We live busy lives, always trying to compete with time, being blind for everything and everyone around us. Things are so bad lately that we don’t even know who our neighbors are anymore. We don’t know their names, we really know nothing about them, besides perhaps what they look like. The same applies to our neighbor countries. We know the names of the countries we are surrounded by, but we don’t really know anything about them apart from some historical facts and thousands of stereotypes.
That’s why when I recently got the chance to go and spend a month in Nis, Serbia, I was really excited and also a bit scared, as I didn’t really know what to expect. All I knew was that:
- Serbians and Bulgarians don’t get along.
- Serbian people live worse lives, because Serbia is not in the European Union.
- Serbians are tall, tough people, which you wouldn’t like to mess with and upset.
- Serbian language is very, very similar to Bulgarian.
Everything I knew, apart from the language, was just stereotypes. Here is what I saw for this one month I spent with Serbian people.
1. Bulgarians and Serbians don’t get along
I don’t know who came up with this b*llshit, but saying this is similar to saying that two brothers cannot get along. We are the same people, the same culture, the same language (just different dialects really), we have the same beliefs and values, and if at any point we haven’t been best friends, this is only because of the bad “parenting style” of our politicians.
When I got there I was welcomed warmly. A local boy was assigned to me to be my personal tour guide and help me get everything I need. Later on my first day we went to the center of town so I can get a local SIM card. I was speaking to him only in English, as I was afraid he might not understand me if I spoke in Bulgarian. So we walked in one of the mobile operator’s shops and he came with me to the cashier desk to translate for me. Of course the lady at the desk was curios where I am from and asked him in Serbian (I was actually understanding about 80% of everything they were saying). His answer was the sweetest thing I have heard for a very long time: “Бугарка, наша”(Bulgarian, from ours). That very moment I felt at home.
2. Serbian people live worse lives because Serbia is not in the European Union
Yes they are not part of the European Union, that’s true. However their life is definitely not worse than ours because of that. As a matter of fact, even though there are many jobless people in Serbia I wouldn’t say their lifestyle is worse. To me it even seemed better. They still have factories, they still have production and moreover, they still grow their own food in the old traditional way which gives you vegetables, meat and milk products with real natural taste. Apparently, no regulation in the food growing industry means no chemicals and hormones in it. That makes me truly doubt the “good” intentions of all those rules of the EU.
3. Serbians are tall, tough people, that you wouldn’t like to mess with and upset
Yes the majority of them are perhaps a bit taller than the average European. Though – yes, they gotta be; the life they live it’s not easy. I believe all the people from the Balkans, apart from Greeks, will understand what I mean. We all know how we have to work for those 300 Euros salaries, and what exactly we have left once we pay our bills.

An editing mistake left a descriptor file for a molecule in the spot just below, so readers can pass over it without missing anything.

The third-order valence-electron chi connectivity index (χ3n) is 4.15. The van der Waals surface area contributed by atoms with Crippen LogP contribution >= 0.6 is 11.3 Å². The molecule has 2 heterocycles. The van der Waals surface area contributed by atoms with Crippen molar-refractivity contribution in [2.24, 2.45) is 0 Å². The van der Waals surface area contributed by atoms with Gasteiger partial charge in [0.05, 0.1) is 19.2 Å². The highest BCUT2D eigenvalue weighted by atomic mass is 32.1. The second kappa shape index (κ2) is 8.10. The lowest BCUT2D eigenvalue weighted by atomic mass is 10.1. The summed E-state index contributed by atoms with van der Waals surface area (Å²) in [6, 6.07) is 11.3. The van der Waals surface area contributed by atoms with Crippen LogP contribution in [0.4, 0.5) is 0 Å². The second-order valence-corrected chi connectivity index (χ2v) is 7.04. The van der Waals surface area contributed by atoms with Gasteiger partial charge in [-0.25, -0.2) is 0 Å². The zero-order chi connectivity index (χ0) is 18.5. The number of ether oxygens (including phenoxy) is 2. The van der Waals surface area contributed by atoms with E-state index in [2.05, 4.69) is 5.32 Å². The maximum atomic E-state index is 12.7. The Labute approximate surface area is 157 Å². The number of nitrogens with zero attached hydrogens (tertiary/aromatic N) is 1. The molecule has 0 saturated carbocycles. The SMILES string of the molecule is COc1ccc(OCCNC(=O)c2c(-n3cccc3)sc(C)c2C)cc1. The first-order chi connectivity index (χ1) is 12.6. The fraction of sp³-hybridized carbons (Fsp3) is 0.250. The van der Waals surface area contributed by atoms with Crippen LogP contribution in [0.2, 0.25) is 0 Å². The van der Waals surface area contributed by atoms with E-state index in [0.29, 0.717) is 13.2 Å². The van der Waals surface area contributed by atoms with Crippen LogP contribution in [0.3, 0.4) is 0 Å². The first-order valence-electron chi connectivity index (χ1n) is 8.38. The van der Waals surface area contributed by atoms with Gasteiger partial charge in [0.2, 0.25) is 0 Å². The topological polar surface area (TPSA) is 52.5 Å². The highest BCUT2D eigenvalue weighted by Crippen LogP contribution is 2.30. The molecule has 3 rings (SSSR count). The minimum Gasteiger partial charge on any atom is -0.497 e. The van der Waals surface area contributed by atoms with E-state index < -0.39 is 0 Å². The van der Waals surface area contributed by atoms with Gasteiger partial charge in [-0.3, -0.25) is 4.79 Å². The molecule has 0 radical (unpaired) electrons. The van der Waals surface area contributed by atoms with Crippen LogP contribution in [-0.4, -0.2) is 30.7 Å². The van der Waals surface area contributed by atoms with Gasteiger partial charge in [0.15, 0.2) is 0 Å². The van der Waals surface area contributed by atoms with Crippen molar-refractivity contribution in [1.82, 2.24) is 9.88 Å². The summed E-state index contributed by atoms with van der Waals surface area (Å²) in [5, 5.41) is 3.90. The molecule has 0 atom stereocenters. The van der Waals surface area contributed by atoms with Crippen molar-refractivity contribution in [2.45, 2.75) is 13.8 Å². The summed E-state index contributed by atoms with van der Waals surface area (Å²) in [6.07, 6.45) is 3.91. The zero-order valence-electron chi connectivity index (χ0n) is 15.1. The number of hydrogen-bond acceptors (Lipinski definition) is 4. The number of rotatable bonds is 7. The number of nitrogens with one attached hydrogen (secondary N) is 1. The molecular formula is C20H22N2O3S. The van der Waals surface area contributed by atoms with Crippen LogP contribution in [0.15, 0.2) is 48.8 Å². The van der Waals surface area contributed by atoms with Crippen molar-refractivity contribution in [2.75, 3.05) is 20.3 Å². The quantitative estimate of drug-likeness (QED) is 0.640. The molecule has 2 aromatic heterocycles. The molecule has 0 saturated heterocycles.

As for the last part of this stereotype – no, Serbians are not as scary as everyone thinks. They are just straight forward. You won’t see them being diplomatic asking you nicely to leave when you are standing in their way, but they definitely won’t beat the sh*t out of you unless you are the one to start the fight.
They are warm and nice people who know how to enjoy life. Around them you can have your own opinion, you can disagree with them, you can joke, and as long as you respect them as human beings, you will have no problem: they will treat you the same way and even better.
4. Serbian and Bulgarian languages are very, very similar
As I mentioned earlier, to me those two are just different dialects of the same language. The language spoken by the people in Rhodope Mountain is more foreign to us, modern Bulgarians, than Serbian is.
At first when my flat mates started speaking to me in Serbian, I felt a bit weird and it was hard to understand everything. In about couple of days I was able to get almost 100% of what they were saying.
Yes, of course I had trouble with some words, but I also had a lot of fun with others that we have in Bulgarian too, but with a completely different meaning. For example the word they use for theater – “pozorishte” means “disgrace” in Bulgarian. So seeing the huge sign „Национално Позориште“ (National Disgrace) made me laugh every time and I am still giggling now that I think about it.
In conclusion I can say that this month I spent there made me feel as if I have gotten to know a part of my family I haven’t met before. I was warmly welcomed not only in their country, but also into their hearts. The people I met there reminded me what it is like to develop a genuine, pure love for another human being and to be loved back as a person.
If you feel like visiting Serbia yourself and checking out the locals’ lives – there is no better way to see what are Serbian made of, but party with them. You can check out this article about the Nightlife in Belgrade that we found very informative.